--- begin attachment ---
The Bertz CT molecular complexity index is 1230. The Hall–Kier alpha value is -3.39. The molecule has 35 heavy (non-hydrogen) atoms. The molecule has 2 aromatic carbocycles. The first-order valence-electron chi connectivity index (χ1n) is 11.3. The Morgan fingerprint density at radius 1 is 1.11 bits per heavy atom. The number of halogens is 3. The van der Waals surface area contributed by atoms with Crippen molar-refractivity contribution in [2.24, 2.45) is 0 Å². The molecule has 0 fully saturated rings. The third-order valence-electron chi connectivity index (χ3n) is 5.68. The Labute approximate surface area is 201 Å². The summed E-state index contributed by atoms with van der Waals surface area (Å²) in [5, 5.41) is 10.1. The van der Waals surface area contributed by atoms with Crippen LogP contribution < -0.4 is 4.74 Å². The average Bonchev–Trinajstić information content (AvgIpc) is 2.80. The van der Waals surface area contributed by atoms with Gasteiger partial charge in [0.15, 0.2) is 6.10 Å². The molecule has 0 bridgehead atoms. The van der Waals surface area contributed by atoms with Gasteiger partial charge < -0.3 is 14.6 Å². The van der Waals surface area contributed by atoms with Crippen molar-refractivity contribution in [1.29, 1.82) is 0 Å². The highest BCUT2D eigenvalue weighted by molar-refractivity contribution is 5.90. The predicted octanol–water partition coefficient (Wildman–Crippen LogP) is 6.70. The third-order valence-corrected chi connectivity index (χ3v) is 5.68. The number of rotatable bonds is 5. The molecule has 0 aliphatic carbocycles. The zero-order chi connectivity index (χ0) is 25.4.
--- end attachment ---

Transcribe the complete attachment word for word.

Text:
The Bertz CT molecular complexity index is 1230. The Hall–Kier alpha value is -3.39. The molecule has 35 heavy (non-hydrogen) atoms. The molecule has 2 aromatic carbocycles. The first-order valence-electron chi connectivity index (χ1n) is 11.3. The Morgan fingerprint density at radius 1 is 1.11 bits per heavy atom. The number of halogens is 3. The van der Waals surface area contributed by atoms with Crippen molar-refractivity contribution in [2.24, 2.45) is 0 Å². The molecule has 0 fully saturated rings. The third-order valence-electron chi connectivity index (χ3n) is 5.68. The Labute approximate surface area is 201 Å². The summed E-state index contributed by atoms with van der Waals surface area (Å²) in [5, 5.41) is 10.1. The van der Waals surface area contributed by atoms with Crippen LogP contribution < -0.4 is 4.74 Å². The average Bonchev–Trinajstić information content (AvgIpc) is 2.80. The van der Waals surface area contributed by atoms with Gasteiger partial charge in [0.15, 0.2) is 6.10 Å². The molecule has 0 bridgehead atoms. The van der Waals surface area contributed by atoms with Gasteiger partial charge < -0.3 is 14.6 Å². The van der Waals surface area contributed by atoms with Crippen molar-refractivity contribution in [1.29, 1.82) is 0 Å². The highest BCUT2D eigenvalue weighted by molar-refractivity contribution is 5.90. The predicted octanol–water partition coefficient (Wildman–Crippen LogP) is 6.70. The third-order valence-corrected chi connectivity index (χ3v) is 5.68. The number of rotatable bonds is 5. The molecule has 0 aliphatic carbocycles. The zero-order chi connectivity index (χ0) is 25.4.